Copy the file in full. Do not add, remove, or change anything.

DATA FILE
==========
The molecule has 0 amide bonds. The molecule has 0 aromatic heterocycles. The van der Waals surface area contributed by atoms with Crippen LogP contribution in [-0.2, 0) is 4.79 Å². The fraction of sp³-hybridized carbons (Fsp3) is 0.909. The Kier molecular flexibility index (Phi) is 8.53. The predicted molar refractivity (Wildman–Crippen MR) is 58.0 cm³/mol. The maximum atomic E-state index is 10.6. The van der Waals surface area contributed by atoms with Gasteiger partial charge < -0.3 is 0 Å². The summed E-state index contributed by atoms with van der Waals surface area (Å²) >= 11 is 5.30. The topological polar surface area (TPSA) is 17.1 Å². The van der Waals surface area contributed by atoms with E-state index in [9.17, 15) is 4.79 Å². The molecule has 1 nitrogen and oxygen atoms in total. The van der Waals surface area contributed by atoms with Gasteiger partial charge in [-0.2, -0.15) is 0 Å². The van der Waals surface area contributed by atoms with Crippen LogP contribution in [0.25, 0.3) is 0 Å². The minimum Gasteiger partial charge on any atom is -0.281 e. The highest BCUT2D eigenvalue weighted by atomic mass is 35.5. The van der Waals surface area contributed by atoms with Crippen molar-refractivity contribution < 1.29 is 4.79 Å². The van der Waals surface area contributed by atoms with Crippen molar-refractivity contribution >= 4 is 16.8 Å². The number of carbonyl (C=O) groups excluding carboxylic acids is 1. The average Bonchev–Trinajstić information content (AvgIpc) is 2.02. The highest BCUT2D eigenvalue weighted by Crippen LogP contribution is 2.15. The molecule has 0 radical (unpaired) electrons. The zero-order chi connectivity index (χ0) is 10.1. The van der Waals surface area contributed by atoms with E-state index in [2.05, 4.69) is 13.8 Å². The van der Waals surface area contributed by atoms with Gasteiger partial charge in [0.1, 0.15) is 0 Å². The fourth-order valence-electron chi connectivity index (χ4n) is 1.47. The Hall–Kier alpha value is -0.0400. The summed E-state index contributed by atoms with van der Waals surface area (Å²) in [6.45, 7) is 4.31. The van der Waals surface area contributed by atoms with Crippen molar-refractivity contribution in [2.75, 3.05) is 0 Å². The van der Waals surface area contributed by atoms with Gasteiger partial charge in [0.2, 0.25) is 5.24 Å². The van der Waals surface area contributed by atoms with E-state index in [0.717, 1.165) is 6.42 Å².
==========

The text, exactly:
The molecule has 0 amide bonds. The molecule has 0 aromatic heterocycles. The van der Waals surface area contributed by atoms with Crippen LogP contribution in [-0.2, 0) is 4.79 Å². The fraction of sp³-hybridized carbons (Fsp3) is 0.909. The Kier molecular flexibility index (Phi) is 8.53. The predicted molar refractivity (Wildman–Crippen MR) is 58.0 cm³/mol. The maximum atomic E-state index is 10.6. The van der Waals surface area contributed by atoms with Gasteiger partial charge < -0.3 is 0 Å². The summed E-state index contributed by atoms with van der Waals surface area (Å²) >= 11 is 5.30. The topological polar surface area (TPSA) is 17.1 Å². The van der Waals surface area contributed by atoms with E-state index in [9.17, 15) is 4.79 Å². The molecule has 1 nitrogen and oxygen atoms in total. The van der Waals surface area contributed by atoms with Gasteiger partial charge in [-0.2, -0.15) is 0 Å². The van der Waals surface area contributed by atoms with Crippen LogP contribution in [0.25, 0.3) is 0 Å². The minimum Gasteiger partial charge on any atom is -0.281 e. The highest BCUT2D eigenvalue weighted by atomic mass is 35.5. The van der Waals surface area contributed by atoms with Crippen molar-refractivity contribution < 1.29 is 4.79 Å². The van der Waals surface area contributed by atoms with Crippen molar-refractivity contribution >= 4 is 16.8 Å². The number of carbonyl (C=O) groups excluding carboxylic acids is 1. The average Bonchev–Trinajstić information content (AvgIpc) is 2.02. The highest BCUT2D eigenvalue weighted by Crippen LogP contribution is 2.15. The molecule has 0 radical (unpaired) electrons. The zero-order chi connectivity index (χ0) is 10.1. The van der Waals surface area contributed by atoms with E-state index in [2.05, 4.69) is 13.8 Å². The van der Waals surface area contributed by atoms with Gasteiger partial charge in [0.1, 0.15) is 0 Å². The fourth-order valence-electron chi connectivity index (χ4n) is 1.47. The Hall–Kier alpha value is -0.0400. The summed E-state index contributed by atoms with van der Waals surface area (Å²) in [6.45, 7) is 4.31. The van der Waals surface area contributed by atoms with Crippen molar-refractivity contribution in [2.75, 3.05) is 0 Å². The van der Waals surface area contributed by atoms with Gasteiger partial charge in [0.2, 0.25) is 5.24 Å². The van der Waals surface area contributed by atoms with E-state index in [0.717, 1.165) is 6.42 Å².